A superannuation pension must meet specific payment standards:
The best way for SMSF trustees to document the commencement and terms of a pension from a SMSF is for:
This article examines:
A properly documented pension arrangement provides the following benefits to SMSF members and trustees:
The pension documents form the evidence for the fund's auditor and the ATO that a pension is in place and when it began. Pension documents will clearly evidence:
To qualify for concessional tax treatment, a pension must meet the definition of pension under the superannuation law1. A pension meets the definition if:
To comply with superannuation law, the SMSF trustees must make certain information and documents (which are usually set out in a PDS) available to the member. Accordingly, pension documents that include a PDS help the trustees to comply with this obligation.
Clear pension documents that have been prepared in contemplation of the pension payment standards and which are in plain English act as a set of guidelines for the trustees to follow when administering the pension.
Clear pension documents that are in plain English and include a PDS enable the member to understand the terms and nature of the pension arrangement. This naturally reduces the number of questions that the member may need to ask his or her advisers before deciding to start receiving a pension.
Pension documents that contain clear provisions about how the pension is to be administered after the death of the member will reduce the likelihood that claims will be made by the member's dependants after the member dies. A common pension administration issue that is avoided by good documents is whether or not the pension will revert to one or more dependents — and if so, which ones.
Well drafted pension documents — even though they might attract initial establishment costs — will avoid the need for future costs to be incurred by:
The SIS Regs states that, for a benefit paid from a SMSF to qualify as a pension and attract tax concessional treatment, it must meet the pension standards referred to in regulation 1.06(1)(a) and (b) of the SIS Regs.
Certain prescribed information must be made available to members of SMSFs. Regulation 4.01 of the SIS Regs provides that prescribed information for the purposes of section 52(2)(h) is set out in section 1017C(2) of the Corporations Act 2001.
This requires trustees to provide a member with a PDS or to make information and documents available to the member so that the member can make an informed decision about participating in the fund — including starting a pension. Pension documents must include a PDS that specifically provides the member with the sufficient information about the pension so that he or she can understand, and make an informed judgement about whether or not to start the, pension. If a pension's documents do not contain a PDS, then it is very unlikely that the member will have available to him or her all of the information and documents that the member requires to make an informed decision about the pension.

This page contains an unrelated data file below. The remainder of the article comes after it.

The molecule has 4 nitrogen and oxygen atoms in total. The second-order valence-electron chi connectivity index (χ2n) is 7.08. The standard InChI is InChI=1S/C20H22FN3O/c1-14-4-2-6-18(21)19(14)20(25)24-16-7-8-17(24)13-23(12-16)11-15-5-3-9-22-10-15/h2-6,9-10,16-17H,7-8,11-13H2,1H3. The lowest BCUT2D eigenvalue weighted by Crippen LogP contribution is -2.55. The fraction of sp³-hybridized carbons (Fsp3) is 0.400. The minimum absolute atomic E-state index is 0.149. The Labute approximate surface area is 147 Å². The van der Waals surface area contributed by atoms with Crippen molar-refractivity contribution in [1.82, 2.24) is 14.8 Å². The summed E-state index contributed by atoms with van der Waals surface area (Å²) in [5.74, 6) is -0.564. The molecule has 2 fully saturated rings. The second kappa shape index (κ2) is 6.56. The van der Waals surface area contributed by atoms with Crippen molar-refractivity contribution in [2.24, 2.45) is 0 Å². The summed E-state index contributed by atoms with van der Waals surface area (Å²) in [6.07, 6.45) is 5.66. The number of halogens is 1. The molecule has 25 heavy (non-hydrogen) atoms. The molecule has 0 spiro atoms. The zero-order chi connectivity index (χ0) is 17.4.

At the very least, trustees must comply with the requirements of the superannuation law to retain minutes of the meeting at which the trustees resolved to start paying a member a pension2. It is an offence for trustees to fail to retain any records that the superannuation law requires the trustees to retain3 — trustees facing penalties (in the worst case) and costs associated with rectifying non-compliances (in the best case).
The ATO's view, as expressed by the Assistant Commissioner, Superannuation, is that good-record keeping is something that the ATO will focus on "Trustees must keep some records for a minimum of 5 years and some for a minimum of 10 years"4.
The ATO recently raised this issue again — reminding SMSF trustees and their advisors that, as part of complying with these obligations, trustees must ensure their fund's minutes record a member's request to commence a pension 5.
As a matter of good record keeping, compliance and clarity, SMSF pension documents should include:
For questions or more information about SMSFs, pensions and documents call Maddocks in Melbourne (03 9288 0666) and ask for a member of the Maddocks Superannuation Team.
Paul is a Special Counsel in the Maddocks Commercial team with particular expertise in commercial agreements for the supply of goods and/or services, the Personal Property Securities Act 2009, the National Consumer Credit Protection Act 2009 and the National Credit Code and the Australian Consumer Law.
Paul's key areas of practice include:
Before joining Maddocks, Paul was employed for 13 years with the Victorian Department of Justice, principally as a Deputy Registrar in the Victorian Magistrate's Court, but also as a legislation, policy and project officer for the Department.
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